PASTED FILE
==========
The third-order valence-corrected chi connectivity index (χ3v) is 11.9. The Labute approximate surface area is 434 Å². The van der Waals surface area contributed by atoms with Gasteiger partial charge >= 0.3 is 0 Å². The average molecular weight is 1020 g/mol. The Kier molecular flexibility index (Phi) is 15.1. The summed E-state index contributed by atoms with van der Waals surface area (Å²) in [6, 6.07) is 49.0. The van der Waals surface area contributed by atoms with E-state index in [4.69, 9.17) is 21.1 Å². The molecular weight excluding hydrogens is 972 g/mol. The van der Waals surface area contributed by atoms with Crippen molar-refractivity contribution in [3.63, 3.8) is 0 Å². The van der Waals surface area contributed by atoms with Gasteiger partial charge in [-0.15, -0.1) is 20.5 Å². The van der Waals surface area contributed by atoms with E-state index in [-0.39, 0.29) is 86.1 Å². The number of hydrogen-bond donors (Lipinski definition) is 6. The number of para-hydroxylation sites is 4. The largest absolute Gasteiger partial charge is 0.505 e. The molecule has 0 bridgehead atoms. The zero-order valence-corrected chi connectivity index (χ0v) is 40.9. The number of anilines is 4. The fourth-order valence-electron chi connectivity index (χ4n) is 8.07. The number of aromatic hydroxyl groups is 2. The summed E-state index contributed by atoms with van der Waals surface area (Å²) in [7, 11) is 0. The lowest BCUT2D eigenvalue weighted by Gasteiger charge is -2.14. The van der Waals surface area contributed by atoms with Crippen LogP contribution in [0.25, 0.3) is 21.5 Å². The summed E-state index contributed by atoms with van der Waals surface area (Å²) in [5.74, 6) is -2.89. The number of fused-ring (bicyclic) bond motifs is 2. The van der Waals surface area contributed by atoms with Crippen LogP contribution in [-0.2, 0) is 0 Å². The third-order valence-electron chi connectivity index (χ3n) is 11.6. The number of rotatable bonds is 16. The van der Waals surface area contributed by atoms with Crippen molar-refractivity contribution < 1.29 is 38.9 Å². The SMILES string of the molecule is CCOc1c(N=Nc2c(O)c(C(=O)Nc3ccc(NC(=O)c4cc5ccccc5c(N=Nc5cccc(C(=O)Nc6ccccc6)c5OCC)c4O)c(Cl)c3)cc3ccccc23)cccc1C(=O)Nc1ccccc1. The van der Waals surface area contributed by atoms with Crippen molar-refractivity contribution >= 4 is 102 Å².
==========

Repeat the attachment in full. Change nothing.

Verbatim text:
The third-order valence-corrected chi connectivity index (χ3v) is 11.9. The Labute approximate surface area is 434 Å². The van der Waals surface area contributed by atoms with Gasteiger partial charge >= 0.3 is 0 Å². The average molecular weight is 1020 g/mol. The Kier molecular flexibility index (Phi) is 15.1. The summed E-state index contributed by atoms with van der Waals surface area (Å²) in [6, 6.07) is 49.0. The van der Waals surface area contributed by atoms with E-state index in [4.69, 9.17) is 21.1 Å². The molecular weight excluding hydrogens is 972 g/mol. The van der Waals surface area contributed by atoms with Crippen molar-refractivity contribution in [3.63, 3.8) is 0 Å². The van der Waals surface area contributed by atoms with Gasteiger partial charge in [-0.15, -0.1) is 20.5 Å². The van der Waals surface area contributed by atoms with E-state index in [-0.39, 0.29) is 86.1 Å². The number of hydrogen-bond donors (Lipinski definition) is 6. The number of para-hydroxylation sites is 4. The largest absolute Gasteiger partial charge is 0.505 e. The molecule has 0 bridgehead atoms. The zero-order valence-corrected chi connectivity index (χ0v) is 40.9. The number of anilines is 4. The fourth-order valence-electron chi connectivity index (χ4n) is 8.07. The number of aromatic hydroxyl groups is 2. The summed E-state index contributed by atoms with van der Waals surface area (Å²) in [7, 11) is 0. The lowest BCUT2D eigenvalue weighted by Gasteiger charge is -2.14. The van der Waals surface area contributed by atoms with Crippen LogP contribution in [0.25, 0.3) is 21.5 Å². The summed E-state index contributed by atoms with van der Waals surface area (Å²) in [5.74, 6) is -2.89. The number of fused-ring (bicyclic) bond motifs is 2. The van der Waals surface area contributed by atoms with Crippen LogP contribution in [-0.2, 0) is 0 Å². The third-order valence-electron chi connectivity index (χ3n) is 11.6. The number of rotatable bonds is 16. The van der Waals surface area contributed by atoms with Crippen molar-refractivity contribution < 1.29 is 38.9 Å². The SMILES string of the molecule is CCOc1c(N=Nc2c(O)c(C(=O)Nc3ccc(NC(=O)c4cc5ccccc5c(N=Nc5cccc(C(=O)Nc6ccccc6)c5OCC)c4O)c(Cl)c3)cc3ccccc23)cccc1C(=O)Nc1ccccc1. The van der Waals surface area contributed by atoms with Crippen molar-refractivity contribution >= 4 is 102 Å².